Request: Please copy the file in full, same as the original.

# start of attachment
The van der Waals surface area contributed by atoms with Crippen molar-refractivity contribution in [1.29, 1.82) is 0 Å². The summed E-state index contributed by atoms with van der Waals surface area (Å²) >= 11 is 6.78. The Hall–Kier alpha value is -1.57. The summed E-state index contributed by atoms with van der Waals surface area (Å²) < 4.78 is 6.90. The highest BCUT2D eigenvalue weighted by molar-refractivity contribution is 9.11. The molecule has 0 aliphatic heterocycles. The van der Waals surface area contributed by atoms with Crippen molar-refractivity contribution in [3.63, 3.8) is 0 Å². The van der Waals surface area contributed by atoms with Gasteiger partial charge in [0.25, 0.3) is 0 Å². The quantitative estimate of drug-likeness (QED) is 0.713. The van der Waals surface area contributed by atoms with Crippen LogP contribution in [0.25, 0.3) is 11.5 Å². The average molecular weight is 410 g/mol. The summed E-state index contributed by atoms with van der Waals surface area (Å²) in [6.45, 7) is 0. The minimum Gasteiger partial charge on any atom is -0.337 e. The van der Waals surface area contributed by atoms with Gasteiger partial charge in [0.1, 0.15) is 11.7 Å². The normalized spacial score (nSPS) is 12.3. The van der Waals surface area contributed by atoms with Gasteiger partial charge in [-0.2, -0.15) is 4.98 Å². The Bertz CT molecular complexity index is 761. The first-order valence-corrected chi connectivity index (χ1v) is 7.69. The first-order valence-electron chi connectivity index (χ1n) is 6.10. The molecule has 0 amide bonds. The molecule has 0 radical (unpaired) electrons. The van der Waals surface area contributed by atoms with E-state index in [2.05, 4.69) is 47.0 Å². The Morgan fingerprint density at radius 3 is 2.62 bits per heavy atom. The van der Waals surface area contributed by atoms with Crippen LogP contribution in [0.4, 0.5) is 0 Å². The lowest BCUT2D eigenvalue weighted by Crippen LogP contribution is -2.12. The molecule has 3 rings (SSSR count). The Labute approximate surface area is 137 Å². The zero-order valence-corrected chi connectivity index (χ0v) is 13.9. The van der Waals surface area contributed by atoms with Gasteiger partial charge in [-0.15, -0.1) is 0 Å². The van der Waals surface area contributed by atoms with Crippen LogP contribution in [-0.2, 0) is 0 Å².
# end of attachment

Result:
The van der Waals surface area contributed by atoms with Crippen molar-refractivity contribution in [1.29, 1.82) is 0 Å². The summed E-state index contributed by atoms with van der Waals surface area (Å²) >= 11 is 6.78. The Hall–Kier alpha value is -1.57. The summed E-state index contributed by atoms with van der Waals surface area (Å²) < 4.78 is 6.90. The highest BCUT2D eigenvalue weighted by molar-refractivity contribution is 9.11. The molecule has 0 aliphatic heterocycles. The van der Waals surface area contributed by atoms with Crippen molar-refractivity contribution in [3.63, 3.8) is 0 Å². The van der Waals surface area contributed by atoms with Gasteiger partial charge in [0.25, 0.3) is 0 Å². The quantitative estimate of drug-likeness (QED) is 0.713. The van der Waals surface area contributed by atoms with Crippen LogP contribution in [0.25, 0.3) is 11.5 Å². The average molecular weight is 410 g/mol. The summed E-state index contributed by atoms with van der Waals surface area (Å²) in [6.45, 7) is 0. The minimum Gasteiger partial charge on any atom is -0.337 e. The van der Waals surface area contributed by atoms with Gasteiger partial charge in [0.1, 0.15) is 11.7 Å². The normalized spacial score (nSPS) is 12.3. The van der Waals surface area contributed by atoms with Gasteiger partial charge in [-0.2, -0.15) is 4.98 Å². The Bertz CT molecular complexity index is 761. The first-order valence-corrected chi connectivity index (χ1v) is 7.69. The first-order valence-electron chi connectivity index (χ1n) is 6.10. The molecule has 0 amide bonds. The molecule has 0 radical (unpaired) electrons. The van der Waals surface area contributed by atoms with E-state index in [2.05, 4.69) is 47.0 Å². The Morgan fingerprint density at radius 3 is 2.62 bits per heavy atom. The van der Waals surface area contributed by atoms with Crippen LogP contribution in [0.4, 0.5) is 0 Å². The lowest BCUT2D eigenvalue weighted by Crippen LogP contribution is -2.12. The molecule has 3 rings (SSSR count). The Labute approximate surface area is 137 Å². The zero-order valence-corrected chi connectivity index (χ0v) is 13.9. The van der Waals surface area contributed by atoms with Gasteiger partial charge in [-0.15, -0.1) is 0 Å². The van der Waals surface area contributed by atoms with Crippen LogP contribution in [-0.2, 0) is 0 Å².